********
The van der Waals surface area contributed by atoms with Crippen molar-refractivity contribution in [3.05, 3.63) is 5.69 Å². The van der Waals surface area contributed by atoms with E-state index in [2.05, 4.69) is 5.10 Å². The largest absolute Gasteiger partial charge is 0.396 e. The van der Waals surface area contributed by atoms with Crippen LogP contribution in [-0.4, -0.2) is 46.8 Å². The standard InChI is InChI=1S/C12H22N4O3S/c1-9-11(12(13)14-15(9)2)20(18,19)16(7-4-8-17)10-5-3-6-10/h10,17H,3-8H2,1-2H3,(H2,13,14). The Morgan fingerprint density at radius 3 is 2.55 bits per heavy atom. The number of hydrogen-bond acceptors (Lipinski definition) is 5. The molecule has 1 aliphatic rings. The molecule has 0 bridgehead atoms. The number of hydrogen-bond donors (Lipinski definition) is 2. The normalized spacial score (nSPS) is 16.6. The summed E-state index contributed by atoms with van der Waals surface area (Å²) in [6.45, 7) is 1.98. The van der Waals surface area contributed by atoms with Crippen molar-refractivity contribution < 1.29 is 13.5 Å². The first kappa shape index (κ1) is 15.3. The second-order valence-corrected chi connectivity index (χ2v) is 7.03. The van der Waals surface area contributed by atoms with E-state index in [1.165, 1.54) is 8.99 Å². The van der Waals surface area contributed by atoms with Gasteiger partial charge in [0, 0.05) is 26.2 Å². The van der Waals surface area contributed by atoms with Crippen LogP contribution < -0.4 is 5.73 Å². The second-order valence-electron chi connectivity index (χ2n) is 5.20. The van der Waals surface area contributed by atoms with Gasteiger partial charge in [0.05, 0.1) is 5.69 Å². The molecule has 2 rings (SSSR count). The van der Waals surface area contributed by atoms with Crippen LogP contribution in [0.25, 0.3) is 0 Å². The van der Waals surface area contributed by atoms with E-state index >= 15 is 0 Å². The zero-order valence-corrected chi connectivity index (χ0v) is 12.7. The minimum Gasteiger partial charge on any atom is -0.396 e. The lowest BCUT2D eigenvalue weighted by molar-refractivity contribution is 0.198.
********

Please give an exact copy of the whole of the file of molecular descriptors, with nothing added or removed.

The van der Waals surface area contributed by atoms with Crippen molar-refractivity contribution in [3.05, 3.63) is 5.69 Å². The van der Waals surface area contributed by atoms with E-state index in [2.05, 4.69) is 5.10 Å². The largest absolute Gasteiger partial charge is 0.396 e. The van der Waals surface area contributed by atoms with Crippen LogP contribution in [-0.4, -0.2) is 46.8 Å². The standard InChI is InChI=1S/C12H22N4O3S/c1-9-11(12(13)14-15(9)2)20(18,19)16(7-4-8-17)10-5-3-6-10/h10,17H,3-8H2,1-2H3,(H2,13,14). The Morgan fingerprint density at radius 3 is 2.55 bits per heavy atom. The number of hydrogen-bond acceptors (Lipinski definition) is 5. The molecule has 1 aliphatic rings. The molecule has 0 bridgehead atoms. The number of hydrogen-bond donors (Lipinski definition) is 2. The normalized spacial score (nSPS) is 16.6. The summed E-state index contributed by atoms with van der Waals surface area (Å²) in [6.45, 7) is 1.98. The van der Waals surface area contributed by atoms with Crippen molar-refractivity contribution < 1.29 is 13.5 Å². The first kappa shape index (κ1) is 15.3. The second-order valence-corrected chi connectivity index (χ2v) is 7.03. The van der Waals surface area contributed by atoms with E-state index in [1.165, 1.54) is 8.99 Å². The van der Waals surface area contributed by atoms with Gasteiger partial charge in [0, 0.05) is 26.2 Å². The van der Waals surface area contributed by atoms with Crippen LogP contribution < -0.4 is 5.73 Å². The second-order valence-electron chi connectivity index (χ2n) is 5.20. The van der Waals surface area contributed by atoms with Gasteiger partial charge in [0.05, 0.1) is 5.69 Å². The molecule has 2 rings (SSSR count). The van der Waals surface area contributed by atoms with Crippen LogP contribution in [0.25, 0.3) is 0 Å². The van der Waals surface area contributed by atoms with E-state index >= 15 is 0 Å². The zero-order valence-corrected chi connectivity index (χ0v) is 12.7. The minimum Gasteiger partial charge on any atom is -0.396 e. The lowest BCUT2D eigenvalue weighted by molar-refractivity contribution is 0.198.